Use customer interaction data to identify key customer concerns — and devise a plan to fix them. Then, work with your managers to develop coaching and training programs centered around these concerns. For example, if all of your one-star reviews have long wait times in common, look for opportunities to introduce AI and automation. This will help solve run-of-the-mill problems faster, while taking menial tasks off your agents’ plates so they can focus on more complex issues.
But the root cause of a problem is not the same across every company. Maybe you experienced an outage that left agents unable to address subsequent calls. Use your data to investigate and understand why problems arise. Others can then lean on you as a resource to improve WFM strategy or work cross-functionally with other teams to keep customers in-the-know.
Loyalty, Churn, and Retention
Analyze your data to better understand why customers leave and why they stay. Create loyalty dashboards to view metrics side-by-side. Look for answers to questions like:
- Which customers are your tried and true loyalists?
- What are their favorite products and services?
- How often do they need help?
- What channels do they prefer to contact you from?
Then, do the same for customers who churned.
- When did they leave?
- Which agents did they interact with?
- Is there a trend in the products or services they used?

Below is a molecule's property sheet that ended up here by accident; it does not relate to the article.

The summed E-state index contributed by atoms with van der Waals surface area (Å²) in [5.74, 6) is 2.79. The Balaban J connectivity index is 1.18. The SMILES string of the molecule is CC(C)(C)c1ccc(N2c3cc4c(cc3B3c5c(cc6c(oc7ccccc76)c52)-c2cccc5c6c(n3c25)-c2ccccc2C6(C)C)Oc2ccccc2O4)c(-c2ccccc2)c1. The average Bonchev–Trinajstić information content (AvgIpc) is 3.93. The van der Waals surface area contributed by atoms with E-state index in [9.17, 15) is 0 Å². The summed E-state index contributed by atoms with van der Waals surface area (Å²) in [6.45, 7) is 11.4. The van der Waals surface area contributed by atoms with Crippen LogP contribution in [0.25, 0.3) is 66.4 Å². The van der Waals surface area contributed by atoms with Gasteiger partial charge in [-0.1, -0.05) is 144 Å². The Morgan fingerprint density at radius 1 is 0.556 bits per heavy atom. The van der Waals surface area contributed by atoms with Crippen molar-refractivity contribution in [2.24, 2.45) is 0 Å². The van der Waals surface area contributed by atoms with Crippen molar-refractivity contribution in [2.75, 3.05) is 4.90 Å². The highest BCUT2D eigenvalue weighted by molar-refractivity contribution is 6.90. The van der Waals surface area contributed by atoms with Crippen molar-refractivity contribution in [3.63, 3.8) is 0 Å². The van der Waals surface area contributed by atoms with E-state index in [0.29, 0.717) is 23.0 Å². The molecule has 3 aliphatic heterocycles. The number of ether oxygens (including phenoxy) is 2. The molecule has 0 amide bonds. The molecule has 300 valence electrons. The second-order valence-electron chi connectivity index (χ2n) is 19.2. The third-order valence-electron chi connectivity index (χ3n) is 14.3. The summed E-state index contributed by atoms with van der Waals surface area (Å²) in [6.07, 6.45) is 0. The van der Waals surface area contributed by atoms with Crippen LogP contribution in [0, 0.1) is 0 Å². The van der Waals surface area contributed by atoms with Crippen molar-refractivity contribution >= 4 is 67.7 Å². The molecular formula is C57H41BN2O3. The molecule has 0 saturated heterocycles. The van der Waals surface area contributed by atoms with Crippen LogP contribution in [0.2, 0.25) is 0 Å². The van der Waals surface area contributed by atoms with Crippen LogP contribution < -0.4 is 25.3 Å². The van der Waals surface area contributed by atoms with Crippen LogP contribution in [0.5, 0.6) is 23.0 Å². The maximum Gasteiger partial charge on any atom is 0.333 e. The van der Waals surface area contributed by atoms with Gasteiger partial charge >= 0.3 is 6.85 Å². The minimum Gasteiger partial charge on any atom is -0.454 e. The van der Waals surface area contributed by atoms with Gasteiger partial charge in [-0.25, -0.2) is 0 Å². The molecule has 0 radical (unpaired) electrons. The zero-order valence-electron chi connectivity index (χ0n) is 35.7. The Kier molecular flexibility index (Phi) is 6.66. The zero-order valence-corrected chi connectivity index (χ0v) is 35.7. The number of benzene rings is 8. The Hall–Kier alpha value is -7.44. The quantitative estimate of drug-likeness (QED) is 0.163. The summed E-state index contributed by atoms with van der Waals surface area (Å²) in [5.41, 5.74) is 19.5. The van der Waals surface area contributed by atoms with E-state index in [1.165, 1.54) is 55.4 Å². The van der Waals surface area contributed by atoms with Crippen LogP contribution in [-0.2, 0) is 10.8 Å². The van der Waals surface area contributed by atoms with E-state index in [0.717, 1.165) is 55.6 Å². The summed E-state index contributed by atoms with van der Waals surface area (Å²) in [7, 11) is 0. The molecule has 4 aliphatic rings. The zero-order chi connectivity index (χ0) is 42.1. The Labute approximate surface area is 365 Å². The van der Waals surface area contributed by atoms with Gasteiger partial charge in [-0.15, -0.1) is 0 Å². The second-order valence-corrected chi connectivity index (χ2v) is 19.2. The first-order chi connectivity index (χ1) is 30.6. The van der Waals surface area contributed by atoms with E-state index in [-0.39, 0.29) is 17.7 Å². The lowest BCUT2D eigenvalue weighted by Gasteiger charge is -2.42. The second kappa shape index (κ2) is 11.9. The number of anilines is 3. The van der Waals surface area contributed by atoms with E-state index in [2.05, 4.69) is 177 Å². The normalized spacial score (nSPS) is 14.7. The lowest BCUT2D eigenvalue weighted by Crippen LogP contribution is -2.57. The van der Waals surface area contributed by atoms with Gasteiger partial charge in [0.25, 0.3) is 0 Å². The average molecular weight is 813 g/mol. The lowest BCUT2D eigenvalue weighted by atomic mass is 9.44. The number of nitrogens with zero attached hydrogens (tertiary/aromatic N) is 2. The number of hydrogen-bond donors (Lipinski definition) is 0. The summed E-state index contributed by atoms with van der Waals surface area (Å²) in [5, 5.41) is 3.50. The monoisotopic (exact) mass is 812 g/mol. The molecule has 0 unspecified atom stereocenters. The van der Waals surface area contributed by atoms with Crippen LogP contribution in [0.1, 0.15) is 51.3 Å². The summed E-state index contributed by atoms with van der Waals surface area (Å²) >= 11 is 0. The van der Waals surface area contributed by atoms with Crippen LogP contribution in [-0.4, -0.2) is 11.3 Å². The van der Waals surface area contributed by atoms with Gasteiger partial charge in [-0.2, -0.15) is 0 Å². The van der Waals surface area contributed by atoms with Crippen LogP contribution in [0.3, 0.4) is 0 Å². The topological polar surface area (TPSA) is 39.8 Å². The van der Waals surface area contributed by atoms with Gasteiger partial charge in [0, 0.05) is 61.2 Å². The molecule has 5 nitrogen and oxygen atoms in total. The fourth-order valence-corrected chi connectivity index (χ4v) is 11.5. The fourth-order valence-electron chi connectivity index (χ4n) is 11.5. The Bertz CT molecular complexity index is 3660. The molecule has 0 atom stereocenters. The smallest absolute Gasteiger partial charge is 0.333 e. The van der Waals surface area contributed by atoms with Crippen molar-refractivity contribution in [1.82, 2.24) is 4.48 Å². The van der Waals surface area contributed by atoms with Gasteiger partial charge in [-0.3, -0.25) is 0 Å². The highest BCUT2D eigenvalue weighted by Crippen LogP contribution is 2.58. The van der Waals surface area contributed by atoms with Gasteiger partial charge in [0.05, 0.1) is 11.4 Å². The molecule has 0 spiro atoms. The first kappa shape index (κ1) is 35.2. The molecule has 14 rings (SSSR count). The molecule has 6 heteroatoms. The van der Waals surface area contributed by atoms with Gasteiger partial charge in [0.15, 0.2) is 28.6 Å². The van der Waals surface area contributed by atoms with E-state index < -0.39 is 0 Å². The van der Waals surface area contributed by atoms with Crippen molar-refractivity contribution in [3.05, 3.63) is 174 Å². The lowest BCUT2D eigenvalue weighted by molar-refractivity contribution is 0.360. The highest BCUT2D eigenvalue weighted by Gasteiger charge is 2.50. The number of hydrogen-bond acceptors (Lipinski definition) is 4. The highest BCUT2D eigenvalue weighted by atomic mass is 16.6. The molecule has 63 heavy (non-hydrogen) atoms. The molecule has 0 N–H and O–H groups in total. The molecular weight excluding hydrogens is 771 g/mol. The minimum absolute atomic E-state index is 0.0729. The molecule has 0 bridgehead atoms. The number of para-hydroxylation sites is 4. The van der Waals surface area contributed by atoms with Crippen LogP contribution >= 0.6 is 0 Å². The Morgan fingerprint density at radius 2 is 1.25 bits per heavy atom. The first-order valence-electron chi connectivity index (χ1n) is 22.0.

Remember, it’s not your agents’ fault if a customer isn’t happy with a product. Help them properly communicate key product or company issues back to company leadership before it becomes a problem.
Advocacy and Brand Reputation
Don’t disregard external review sites and social media chatter about your brand. See what customers are talking about. Do they rave about your service or complain? Then, flag these customers as high priority in your system and empower agents to engage or even hand out goodwill gestures (like coupons and free products) when they see fit.
Lean into your promoters and influencers. Give them early access to new products or services in exchange for their honest feedback. Consider a customer focus group or advisory board. This way, you’ll get authentic feedback before new products or services go out to the masses. Finally, use what you uncover from these promoters to create templates for better service experiences. Or, give customer service agents a script to quell brand detractors.
There’s a Goldmine of Data at Your Fingertips
What could your data uncover? Don’t leave it sitting around to gather dust. Your call center data is perhaps more valuable than any other type throughout your company since it gauges the opinions, feelings, and preferences of your VIPs: customers.
If you don’t feel like you have the right data or you’re still not sure how to put it to good use, SharpenCX has the all-in-one platform to kick your strategy up a notch and fuel business intelligence.
Check out our helpful guide, How to Build Customer Service Strategies using the data you already have in your contact center. Or, contact Sharpen today to get started with a demo.